This year, the Tigers have a chance to snap their seven-year postseason dry spell, thanks to three offseason additions: catcher Tucker Barnhart, left-hander Eduardo Rodriguez and shortstop Javier Baez.
The Tigers have committed $217 million in free agency to Baez and Rodriguez, less than the Texas Rangers ($561.2 million) and New York Mets ($254.5 million) but more than the other 27 teams.
Here’s a look at how the organization should fill its 26-man 2022 Opening Day roster:
The Tigers filled their need at the catcher position on the first day of the offseason in November, trading with the Cincinnati Reds to acquire Barnhart. The two-time Gold Glove winner will enter spring training as the starter.
After the trade, the Tigers picked up Barnhart’s $7.5 million team option. Last year’s starter, 26-year-old Jake Rogers, is likely to miss the 2022 season due to Tommy John surgery. The Tigers will consider offering Barnhart a contract extension. How that situation unfolds may depend on Rogers’ recovery.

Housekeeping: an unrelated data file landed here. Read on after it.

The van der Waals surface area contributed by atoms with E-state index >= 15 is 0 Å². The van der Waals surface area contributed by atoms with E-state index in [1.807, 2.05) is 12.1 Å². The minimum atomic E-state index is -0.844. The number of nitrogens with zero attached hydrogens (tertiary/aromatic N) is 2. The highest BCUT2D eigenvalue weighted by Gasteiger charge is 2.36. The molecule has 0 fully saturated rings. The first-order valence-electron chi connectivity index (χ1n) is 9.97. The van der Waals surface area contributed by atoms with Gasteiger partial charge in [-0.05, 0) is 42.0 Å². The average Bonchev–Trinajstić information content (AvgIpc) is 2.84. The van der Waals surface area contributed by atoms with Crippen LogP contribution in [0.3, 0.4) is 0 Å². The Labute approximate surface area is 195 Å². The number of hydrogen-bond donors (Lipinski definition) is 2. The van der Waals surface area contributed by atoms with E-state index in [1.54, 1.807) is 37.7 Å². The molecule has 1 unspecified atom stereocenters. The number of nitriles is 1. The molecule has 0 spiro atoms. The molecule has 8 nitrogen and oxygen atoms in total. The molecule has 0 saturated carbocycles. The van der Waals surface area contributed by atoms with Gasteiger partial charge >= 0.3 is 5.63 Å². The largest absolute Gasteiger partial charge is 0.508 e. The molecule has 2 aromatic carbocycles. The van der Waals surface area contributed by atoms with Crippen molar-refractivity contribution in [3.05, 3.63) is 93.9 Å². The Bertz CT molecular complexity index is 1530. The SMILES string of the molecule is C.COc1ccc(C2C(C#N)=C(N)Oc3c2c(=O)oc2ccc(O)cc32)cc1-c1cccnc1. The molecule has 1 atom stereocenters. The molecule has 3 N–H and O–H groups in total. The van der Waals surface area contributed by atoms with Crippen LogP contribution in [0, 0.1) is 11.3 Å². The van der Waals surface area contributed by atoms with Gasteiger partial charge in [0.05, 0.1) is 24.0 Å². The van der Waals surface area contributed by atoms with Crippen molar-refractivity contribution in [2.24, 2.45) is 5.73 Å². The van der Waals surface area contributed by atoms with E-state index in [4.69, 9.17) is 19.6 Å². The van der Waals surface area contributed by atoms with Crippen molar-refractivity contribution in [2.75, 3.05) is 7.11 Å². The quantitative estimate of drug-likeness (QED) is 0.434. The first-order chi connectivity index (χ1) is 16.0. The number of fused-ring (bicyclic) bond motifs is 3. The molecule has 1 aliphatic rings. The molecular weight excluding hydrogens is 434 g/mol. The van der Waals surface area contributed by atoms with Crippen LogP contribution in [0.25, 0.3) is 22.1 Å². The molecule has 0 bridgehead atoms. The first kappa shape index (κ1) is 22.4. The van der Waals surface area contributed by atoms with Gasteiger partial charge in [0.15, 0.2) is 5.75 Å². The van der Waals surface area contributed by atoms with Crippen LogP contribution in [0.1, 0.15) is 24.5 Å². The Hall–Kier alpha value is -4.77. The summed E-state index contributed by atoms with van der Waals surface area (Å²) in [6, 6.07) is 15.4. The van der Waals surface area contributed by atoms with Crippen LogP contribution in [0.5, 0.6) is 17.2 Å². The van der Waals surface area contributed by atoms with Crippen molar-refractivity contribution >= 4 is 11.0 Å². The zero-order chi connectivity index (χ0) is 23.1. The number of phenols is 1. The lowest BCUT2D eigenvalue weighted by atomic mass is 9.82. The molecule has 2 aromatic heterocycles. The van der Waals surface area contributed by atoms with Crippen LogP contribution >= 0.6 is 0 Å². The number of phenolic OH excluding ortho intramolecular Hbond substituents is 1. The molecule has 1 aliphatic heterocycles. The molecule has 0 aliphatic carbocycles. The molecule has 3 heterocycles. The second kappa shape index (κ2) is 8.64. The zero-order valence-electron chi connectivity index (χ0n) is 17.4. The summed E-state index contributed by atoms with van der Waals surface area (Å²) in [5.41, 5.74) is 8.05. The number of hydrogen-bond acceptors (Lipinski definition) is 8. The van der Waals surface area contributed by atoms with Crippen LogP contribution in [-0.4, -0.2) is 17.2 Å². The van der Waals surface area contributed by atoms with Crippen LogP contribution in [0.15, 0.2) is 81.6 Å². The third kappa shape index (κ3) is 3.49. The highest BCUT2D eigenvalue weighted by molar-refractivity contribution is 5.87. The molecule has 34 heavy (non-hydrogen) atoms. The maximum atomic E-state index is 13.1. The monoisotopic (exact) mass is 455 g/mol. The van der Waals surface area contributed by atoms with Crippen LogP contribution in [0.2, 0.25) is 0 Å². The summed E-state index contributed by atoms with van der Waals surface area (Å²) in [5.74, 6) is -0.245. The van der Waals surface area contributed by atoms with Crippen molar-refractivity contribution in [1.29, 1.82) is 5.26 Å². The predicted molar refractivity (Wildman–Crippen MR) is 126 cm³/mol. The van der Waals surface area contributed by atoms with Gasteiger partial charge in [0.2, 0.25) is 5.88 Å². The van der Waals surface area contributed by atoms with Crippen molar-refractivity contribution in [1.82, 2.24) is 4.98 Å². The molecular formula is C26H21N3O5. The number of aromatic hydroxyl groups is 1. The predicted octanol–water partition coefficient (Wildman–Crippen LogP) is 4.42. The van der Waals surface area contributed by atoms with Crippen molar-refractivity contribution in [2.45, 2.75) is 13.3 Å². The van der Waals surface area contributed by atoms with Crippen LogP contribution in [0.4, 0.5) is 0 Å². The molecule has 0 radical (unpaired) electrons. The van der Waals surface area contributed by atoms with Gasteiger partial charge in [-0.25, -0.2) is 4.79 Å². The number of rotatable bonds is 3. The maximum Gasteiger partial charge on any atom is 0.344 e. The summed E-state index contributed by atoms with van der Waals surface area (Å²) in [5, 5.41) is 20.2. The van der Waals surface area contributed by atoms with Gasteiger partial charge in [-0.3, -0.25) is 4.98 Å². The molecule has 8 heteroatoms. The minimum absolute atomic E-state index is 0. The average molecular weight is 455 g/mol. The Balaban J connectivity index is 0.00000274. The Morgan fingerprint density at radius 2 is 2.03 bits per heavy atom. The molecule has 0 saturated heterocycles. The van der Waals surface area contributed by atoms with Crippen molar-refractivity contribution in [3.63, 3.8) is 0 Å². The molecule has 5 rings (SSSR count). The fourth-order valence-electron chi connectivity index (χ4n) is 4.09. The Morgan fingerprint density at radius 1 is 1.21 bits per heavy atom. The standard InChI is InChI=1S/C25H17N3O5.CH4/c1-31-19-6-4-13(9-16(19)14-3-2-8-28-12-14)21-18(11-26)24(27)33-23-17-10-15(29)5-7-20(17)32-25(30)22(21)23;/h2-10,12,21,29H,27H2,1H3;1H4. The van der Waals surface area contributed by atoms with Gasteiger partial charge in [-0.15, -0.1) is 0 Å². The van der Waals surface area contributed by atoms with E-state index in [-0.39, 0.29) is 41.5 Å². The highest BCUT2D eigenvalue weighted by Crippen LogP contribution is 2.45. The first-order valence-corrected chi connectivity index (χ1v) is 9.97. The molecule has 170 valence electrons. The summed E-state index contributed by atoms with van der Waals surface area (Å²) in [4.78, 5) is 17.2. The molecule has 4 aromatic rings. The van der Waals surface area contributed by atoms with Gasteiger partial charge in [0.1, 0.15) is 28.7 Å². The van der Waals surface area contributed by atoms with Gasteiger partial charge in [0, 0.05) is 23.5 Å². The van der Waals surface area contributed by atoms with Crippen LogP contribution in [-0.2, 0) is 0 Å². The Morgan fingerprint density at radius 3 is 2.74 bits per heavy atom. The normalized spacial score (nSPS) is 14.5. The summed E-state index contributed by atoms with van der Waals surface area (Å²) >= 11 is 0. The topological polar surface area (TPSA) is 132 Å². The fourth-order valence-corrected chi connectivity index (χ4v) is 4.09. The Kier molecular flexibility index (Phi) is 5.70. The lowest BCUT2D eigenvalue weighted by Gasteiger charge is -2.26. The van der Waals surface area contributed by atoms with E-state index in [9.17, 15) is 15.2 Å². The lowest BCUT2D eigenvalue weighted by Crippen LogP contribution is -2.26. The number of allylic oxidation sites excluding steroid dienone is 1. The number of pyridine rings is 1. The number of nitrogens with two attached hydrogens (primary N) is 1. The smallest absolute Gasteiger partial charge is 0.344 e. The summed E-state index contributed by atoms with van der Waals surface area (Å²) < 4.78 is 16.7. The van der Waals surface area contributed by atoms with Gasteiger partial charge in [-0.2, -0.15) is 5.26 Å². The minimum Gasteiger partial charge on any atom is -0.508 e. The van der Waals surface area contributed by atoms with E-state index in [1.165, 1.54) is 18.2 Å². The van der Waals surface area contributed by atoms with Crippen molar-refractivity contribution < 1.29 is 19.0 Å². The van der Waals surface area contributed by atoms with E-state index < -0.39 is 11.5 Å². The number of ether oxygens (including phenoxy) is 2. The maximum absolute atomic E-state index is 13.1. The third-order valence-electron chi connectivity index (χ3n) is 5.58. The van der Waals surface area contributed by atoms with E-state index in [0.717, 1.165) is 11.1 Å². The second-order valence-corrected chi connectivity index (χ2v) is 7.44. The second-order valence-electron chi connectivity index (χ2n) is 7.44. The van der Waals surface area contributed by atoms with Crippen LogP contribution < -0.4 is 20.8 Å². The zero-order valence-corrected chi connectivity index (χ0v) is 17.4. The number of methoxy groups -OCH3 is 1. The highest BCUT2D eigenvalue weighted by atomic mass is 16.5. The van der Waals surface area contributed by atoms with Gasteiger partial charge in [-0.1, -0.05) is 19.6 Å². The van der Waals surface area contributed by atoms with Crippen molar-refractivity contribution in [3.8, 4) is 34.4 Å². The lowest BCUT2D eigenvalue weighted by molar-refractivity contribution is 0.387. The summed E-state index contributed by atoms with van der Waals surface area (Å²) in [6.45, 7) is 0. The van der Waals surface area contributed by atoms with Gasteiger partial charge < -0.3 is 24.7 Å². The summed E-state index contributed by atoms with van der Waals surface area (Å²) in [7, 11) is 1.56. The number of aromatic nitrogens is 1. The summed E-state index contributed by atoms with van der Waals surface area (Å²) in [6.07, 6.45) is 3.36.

Barnhart played his first eight MLB seasons for the Reds, hitting .248 with a .324 on-base percentage in 744 games. The 30-year-old is lauded for his game-calling, ability to block pitches and camaraderie with his pitchers.
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Torkelson seems lined up for a month or so in Triple-A Toledo, but if he slugs and shows plate discipline in spring training, the Tigers will surely put him on the Opening Day roster. Reaching the postseason is the goal, so the Tigers want their best product on the field for 162 games.